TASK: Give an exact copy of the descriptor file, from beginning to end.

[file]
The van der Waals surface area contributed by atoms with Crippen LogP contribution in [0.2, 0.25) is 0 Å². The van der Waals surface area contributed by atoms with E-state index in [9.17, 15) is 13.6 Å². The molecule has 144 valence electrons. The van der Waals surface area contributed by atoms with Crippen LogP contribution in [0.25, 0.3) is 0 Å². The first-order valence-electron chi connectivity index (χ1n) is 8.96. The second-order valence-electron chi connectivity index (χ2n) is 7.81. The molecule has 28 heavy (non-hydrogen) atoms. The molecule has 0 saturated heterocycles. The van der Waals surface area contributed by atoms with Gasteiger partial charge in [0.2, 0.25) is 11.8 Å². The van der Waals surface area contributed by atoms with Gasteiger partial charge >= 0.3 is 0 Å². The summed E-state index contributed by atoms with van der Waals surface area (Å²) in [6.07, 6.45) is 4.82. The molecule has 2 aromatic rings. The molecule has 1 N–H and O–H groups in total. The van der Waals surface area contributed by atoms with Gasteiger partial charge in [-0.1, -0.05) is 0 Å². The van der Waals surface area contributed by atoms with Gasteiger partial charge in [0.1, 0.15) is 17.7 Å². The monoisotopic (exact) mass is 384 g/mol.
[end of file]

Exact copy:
The van der Waals surface area contributed by atoms with Crippen LogP contribution in [0.2, 0.25) is 0 Å². The van der Waals surface area contributed by atoms with E-state index in [9.17, 15) is 13.6 Å². The molecule has 144 valence electrons. The van der Waals surface area contributed by atoms with Crippen LogP contribution in [0.25, 0.3) is 0 Å². The first-order valence-electron chi connectivity index (χ1n) is 8.96. The second-order valence-electron chi connectivity index (χ2n) is 7.81. The molecule has 28 heavy (non-hydrogen) atoms. The molecule has 0 saturated heterocycles. The van der Waals surface area contributed by atoms with Gasteiger partial charge in [0.2, 0.25) is 11.8 Å². The van der Waals surface area contributed by atoms with Gasteiger partial charge >= 0.3 is 0 Å². The summed E-state index contributed by atoms with van der Waals surface area (Å²) in [6.07, 6.45) is 4.82. The molecule has 2 aromatic rings. The molecule has 1 N–H and O–H groups in total. The van der Waals surface area contributed by atoms with Gasteiger partial charge in [-0.1, -0.05) is 0 Å². The van der Waals surface area contributed by atoms with Gasteiger partial charge in [0.1, 0.15) is 17.7 Å². The monoisotopic (exact) mass is 384 g/mol.